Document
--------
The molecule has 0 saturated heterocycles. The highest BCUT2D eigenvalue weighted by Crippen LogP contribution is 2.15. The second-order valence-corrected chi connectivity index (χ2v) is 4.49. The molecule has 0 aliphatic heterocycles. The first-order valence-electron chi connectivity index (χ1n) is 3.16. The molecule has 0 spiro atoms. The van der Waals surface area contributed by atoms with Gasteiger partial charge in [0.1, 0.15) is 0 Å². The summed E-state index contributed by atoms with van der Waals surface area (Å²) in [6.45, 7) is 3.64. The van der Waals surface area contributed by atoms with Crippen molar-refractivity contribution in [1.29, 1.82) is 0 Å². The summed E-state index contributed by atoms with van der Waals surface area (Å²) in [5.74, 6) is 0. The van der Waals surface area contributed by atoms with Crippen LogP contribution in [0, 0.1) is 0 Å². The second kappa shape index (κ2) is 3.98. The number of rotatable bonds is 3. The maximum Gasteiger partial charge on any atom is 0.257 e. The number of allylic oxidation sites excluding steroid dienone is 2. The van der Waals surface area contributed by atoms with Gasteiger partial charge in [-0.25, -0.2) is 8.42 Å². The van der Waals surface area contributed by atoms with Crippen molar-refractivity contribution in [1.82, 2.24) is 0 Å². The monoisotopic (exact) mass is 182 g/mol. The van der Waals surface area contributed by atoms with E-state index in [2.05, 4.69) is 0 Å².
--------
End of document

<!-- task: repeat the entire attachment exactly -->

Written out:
The molecule has 0 saturated heterocycles. The highest BCUT2D eigenvalue weighted by Crippen LogP contribution is 2.15. The second-order valence-corrected chi connectivity index (χ2v) is 4.49. The molecule has 0 aliphatic heterocycles. The first-order valence-electron chi connectivity index (χ1n) is 3.16. The molecule has 0 spiro atoms. The van der Waals surface area contributed by atoms with Gasteiger partial charge in [0.1, 0.15) is 0 Å². The summed E-state index contributed by atoms with van der Waals surface area (Å²) in [6.45, 7) is 3.64. The van der Waals surface area contributed by atoms with Crippen molar-refractivity contribution in [1.29, 1.82) is 0 Å². The summed E-state index contributed by atoms with van der Waals surface area (Å²) in [5.74, 6) is 0. The van der Waals surface area contributed by atoms with Crippen LogP contribution in [0, 0.1) is 0 Å². The second kappa shape index (κ2) is 3.98. The number of rotatable bonds is 3. The maximum Gasteiger partial charge on any atom is 0.257 e. The number of allylic oxidation sites excluding steroid dienone is 2. The van der Waals surface area contributed by atoms with Gasteiger partial charge in [-0.25, -0.2) is 8.42 Å². The van der Waals surface area contributed by atoms with Crippen molar-refractivity contribution in [1.82, 2.24) is 0 Å². The monoisotopic (exact) mass is 182 g/mol. The van der Waals surface area contributed by atoms with E-state index in [2.05, 4.69) is 0 Å².